Primary thyroid lymphoma can be defined as a lymphoma that arises from the thyroid gland. This definition excludes those that invade the thyroid gland as a consequence of either metastasis or direct extension. Primary thyroid lymphomas are practically always non-Hodgkin lymphomas (NHLs). Primary thyroid Hodgkin lymphoma is extremely rare.
NHLs can be divided into aggressive and indolent cell types. Aggressive NHLs comprise a large number of cell types, the most common of which is large-cell lymphoma. They most frequently arise from lymph nodes, but an extranodal site is the primary source in approximately 30% of cases, and the thyroid gland is among the most common of these extranodal sites.
Thyroid NHL represents approximately 1.2 to 1.7% of all NHLs. It is highly curable, without the need for extensive surgery. Accordingly, early recognition and correct treatment of this condition is vital. The most common cell type is diffuse large-cell lymphoma, either associated or unassociated with mucosa-associated lymphoid tissue (MALT) lymphoma (MALToma).The best treatment results for primary thyroid large-cell lymphoma are with combined-modality therapy; for primary thyroid MALToma, radiation therapy alone is probably adequate.[2, 3] Primary T-cell lymphoma of thyroid is extremely rare, accounting for less than 2% of all primary thyroid lymphomas, and can present both diagnostic and therapeutic challenges.
Thyroid lymphomas are very frequently associated with Hashimoto thyroiditis (HT). Conversely, there is a markedly increased incidence of primary thyroid lymphomas in patients with HT. Such lesions are an aggressive or high-grade variant, whereas a low-grade MALT is an indolent type.
Like other low-grade MALTomas, such as those presenting in the parotid in association with Sjögren syndrome, those arising in the thyroid also occur in association with an autoimmune disorder (in this case, HT). The hypothesis is that chronic antigenic stimulation secondary to the autoimmune disorder leads to chronic proliferation of lymphoid tissue, which eventually undergoes a mutation that leads to the development of lymphoma.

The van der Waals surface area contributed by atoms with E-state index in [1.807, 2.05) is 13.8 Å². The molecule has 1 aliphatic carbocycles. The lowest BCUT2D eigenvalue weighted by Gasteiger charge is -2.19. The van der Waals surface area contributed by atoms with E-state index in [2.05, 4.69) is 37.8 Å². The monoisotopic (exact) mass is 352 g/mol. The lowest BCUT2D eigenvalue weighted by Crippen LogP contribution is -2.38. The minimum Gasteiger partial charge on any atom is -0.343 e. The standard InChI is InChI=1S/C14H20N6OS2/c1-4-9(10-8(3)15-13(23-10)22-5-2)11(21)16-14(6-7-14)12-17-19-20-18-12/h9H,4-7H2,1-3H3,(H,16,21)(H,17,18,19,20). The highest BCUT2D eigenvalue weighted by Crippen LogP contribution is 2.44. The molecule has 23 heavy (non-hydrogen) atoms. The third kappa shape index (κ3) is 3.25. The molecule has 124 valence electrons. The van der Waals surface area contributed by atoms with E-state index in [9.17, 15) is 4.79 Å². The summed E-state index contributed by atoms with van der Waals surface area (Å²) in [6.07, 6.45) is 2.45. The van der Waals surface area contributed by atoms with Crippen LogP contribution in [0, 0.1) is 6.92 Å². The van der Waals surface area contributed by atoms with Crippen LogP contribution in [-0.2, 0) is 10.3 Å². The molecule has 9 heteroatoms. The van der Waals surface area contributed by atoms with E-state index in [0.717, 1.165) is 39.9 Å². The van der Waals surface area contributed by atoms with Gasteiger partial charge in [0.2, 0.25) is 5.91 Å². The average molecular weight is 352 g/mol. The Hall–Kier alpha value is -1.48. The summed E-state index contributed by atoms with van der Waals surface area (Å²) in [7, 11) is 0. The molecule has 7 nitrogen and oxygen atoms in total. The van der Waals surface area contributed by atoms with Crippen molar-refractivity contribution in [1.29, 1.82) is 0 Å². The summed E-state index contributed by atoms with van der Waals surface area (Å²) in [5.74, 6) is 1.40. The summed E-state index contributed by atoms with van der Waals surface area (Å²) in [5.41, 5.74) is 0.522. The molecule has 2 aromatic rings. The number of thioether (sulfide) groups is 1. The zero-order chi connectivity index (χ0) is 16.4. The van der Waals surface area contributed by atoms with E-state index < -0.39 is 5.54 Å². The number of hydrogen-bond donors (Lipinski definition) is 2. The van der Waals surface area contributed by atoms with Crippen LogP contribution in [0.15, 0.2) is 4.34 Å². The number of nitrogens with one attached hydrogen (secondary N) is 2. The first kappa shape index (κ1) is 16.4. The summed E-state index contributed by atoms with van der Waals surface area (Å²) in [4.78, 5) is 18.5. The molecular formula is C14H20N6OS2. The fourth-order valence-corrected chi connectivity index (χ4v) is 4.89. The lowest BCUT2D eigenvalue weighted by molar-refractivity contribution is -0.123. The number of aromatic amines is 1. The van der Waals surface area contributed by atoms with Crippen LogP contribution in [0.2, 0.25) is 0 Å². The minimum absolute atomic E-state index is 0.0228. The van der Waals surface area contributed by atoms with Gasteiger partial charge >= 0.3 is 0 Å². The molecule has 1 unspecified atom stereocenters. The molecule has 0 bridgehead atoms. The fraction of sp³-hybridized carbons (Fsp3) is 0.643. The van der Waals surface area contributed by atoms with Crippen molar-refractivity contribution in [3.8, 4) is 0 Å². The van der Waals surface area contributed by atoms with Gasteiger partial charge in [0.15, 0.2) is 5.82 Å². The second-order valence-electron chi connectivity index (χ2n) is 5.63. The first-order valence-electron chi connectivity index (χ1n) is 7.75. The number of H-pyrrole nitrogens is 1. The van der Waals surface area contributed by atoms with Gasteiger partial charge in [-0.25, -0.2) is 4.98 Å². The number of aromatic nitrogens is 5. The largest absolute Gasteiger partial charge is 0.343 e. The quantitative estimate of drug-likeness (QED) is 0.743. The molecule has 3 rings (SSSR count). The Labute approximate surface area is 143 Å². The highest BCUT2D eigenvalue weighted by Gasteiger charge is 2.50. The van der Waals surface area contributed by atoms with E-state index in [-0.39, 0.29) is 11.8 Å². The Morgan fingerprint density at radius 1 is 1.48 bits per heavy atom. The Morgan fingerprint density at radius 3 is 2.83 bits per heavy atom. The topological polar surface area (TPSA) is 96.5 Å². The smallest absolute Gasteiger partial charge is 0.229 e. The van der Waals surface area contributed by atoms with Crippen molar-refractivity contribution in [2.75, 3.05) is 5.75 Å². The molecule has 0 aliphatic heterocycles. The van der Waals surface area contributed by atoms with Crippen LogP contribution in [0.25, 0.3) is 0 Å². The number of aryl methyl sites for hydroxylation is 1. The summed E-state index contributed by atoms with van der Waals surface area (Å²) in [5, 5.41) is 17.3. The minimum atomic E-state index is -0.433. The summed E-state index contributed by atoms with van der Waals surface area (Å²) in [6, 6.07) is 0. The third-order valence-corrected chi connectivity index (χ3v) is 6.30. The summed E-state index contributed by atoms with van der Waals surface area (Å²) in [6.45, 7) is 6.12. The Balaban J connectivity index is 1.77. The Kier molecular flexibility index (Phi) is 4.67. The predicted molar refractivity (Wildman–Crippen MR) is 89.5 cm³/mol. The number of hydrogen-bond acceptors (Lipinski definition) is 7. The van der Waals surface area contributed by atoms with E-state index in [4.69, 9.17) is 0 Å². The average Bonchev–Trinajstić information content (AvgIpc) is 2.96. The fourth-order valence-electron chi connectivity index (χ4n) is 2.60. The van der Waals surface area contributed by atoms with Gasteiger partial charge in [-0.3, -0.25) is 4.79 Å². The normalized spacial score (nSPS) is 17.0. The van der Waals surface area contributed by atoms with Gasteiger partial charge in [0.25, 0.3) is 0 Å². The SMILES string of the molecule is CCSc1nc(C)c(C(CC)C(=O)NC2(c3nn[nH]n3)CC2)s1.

Primary thyroid lymphoma is rare, constituting only 1-2% of all extranodal lymphomas and approximately 2-8% of all thyroid malignancies.[6, 5, 7, 8] As with other non-Hodgkin lymphomas, the median age of presentation in patients with thyroid lymphoma is usually close to 60 years.[8, 7] Most cases occur in women.
The prognosis for patients with thyroid large-cell lymphoma usually is favorable because they typically present with localized disease, which is amenable to treatment with chemotherapy and radiation. The cure rate is typically high (see Treatment). A large population-based study that evaluated prognostic factors found that older age, advanced stage, histologic subtype, and lack of radiation/surgical treatment were adverse factors for survival.
A rare case of pulmonary metastasis has been reported in a 65-year-old woman diagnosed with a primary thyroid MALToma who underwent total thyroidectomy, followed by chemotherapy. After 5 years of follow-up, she was diagnosed with metastatic thyroid MALT lymphoma.
The most common clinical presentation of a thyroid lymphoma is that of a rapidly enlarging thyroid mass, frequently in association with neck adenopathy. Compressive symptoms may be present. In most cases the patient is a woman, often with a history of Hashimoto thyroiditis.
The diagnosis of thyroid non-Hodgkin lymphoma (NHL) is established by histologic examination of a tumor sample. Laboratory and imaging studies are conducted to establish the stage and prognosis. Thyroid function must also be assessed.
Once the diagnosis of thyroid non-Hodgkin lymphoma (NHL) is established, the following laboratory studies should be obtained:
The serum LDH and beta2 -microglobulin levels are important because of their ability to help predict the prognosis. The CBC and the bone marrow studies are important as part of the staging evaluation. Because of the high incidence of hypothyroidism, it is important to evaluate thyroid function.